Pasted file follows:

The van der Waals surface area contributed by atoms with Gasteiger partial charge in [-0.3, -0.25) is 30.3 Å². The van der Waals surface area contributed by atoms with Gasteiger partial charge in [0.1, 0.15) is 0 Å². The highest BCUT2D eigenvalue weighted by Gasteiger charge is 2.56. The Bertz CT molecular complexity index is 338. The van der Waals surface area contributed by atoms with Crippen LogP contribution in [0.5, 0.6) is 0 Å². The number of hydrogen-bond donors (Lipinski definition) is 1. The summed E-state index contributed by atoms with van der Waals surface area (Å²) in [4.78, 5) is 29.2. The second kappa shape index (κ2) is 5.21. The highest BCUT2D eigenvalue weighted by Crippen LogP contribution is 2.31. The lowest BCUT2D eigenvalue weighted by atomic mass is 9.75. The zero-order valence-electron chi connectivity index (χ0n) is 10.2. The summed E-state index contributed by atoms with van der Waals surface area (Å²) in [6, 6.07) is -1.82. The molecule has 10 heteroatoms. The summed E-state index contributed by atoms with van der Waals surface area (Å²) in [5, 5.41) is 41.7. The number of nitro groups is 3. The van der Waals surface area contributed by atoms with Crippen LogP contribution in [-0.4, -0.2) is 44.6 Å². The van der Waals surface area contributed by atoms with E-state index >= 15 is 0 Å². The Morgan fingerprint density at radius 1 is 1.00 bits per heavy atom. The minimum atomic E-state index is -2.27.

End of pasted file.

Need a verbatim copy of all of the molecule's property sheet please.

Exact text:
The van der Waals surface area contributed by atoms with Gasteiger partial charge in [-0.3, -0.25) is 30.3 Å². The van der Waals surface area contributed by atoms with Gasteiger partial charge in [0.1, 0.15) is 0 Å². The highest BCUT2D eigenvalue weighted by Gasteiger charge is 2.56. The Bertz CT molecular complexity index is 338. The van der Waals surface area contributed by atoms with Crippen LogP contribution in [0.5, 0.6) is 0 Å². The number of hydrogen-bond donors (Lipinski definition) is 1. The summed E-state index contributed by atoms with van der Waals surface area (Å²) in [4.78, 5) is 29.2. The second kappa shape index (κ2) is 5.21. The highest BCUT2D eigenvalue weighted by Crippen LogP contribution is 2.31. The lowest BCUT2D eigenvalue weighted by atomic mass is 9.75. The zero-order valence-electron chi connectivity index (χ0n) is 10.2. The summed E-state index contributed by atoms with van der Waals surface area (Å²) in [6, 6.07) is -1.82. The molecule has 10 heteroatoms. The summed E-state index contributed by atoms with van der Waals surface area (Å²) in [5, 5.41) is 41.7. The number of nitro groups is 3. The van der Waals surface area contributed by atoms with Crippen LogP contribution in [-0.4, -0.2) is 44.6 Å². The van der Waals surface area contributed by atoms with E-state index >= 15 is 0 Å². The Morgan fingerprint density at radius 1 is 1.00 bits per heavy atom. The minimum atomic E-state index is -2.27.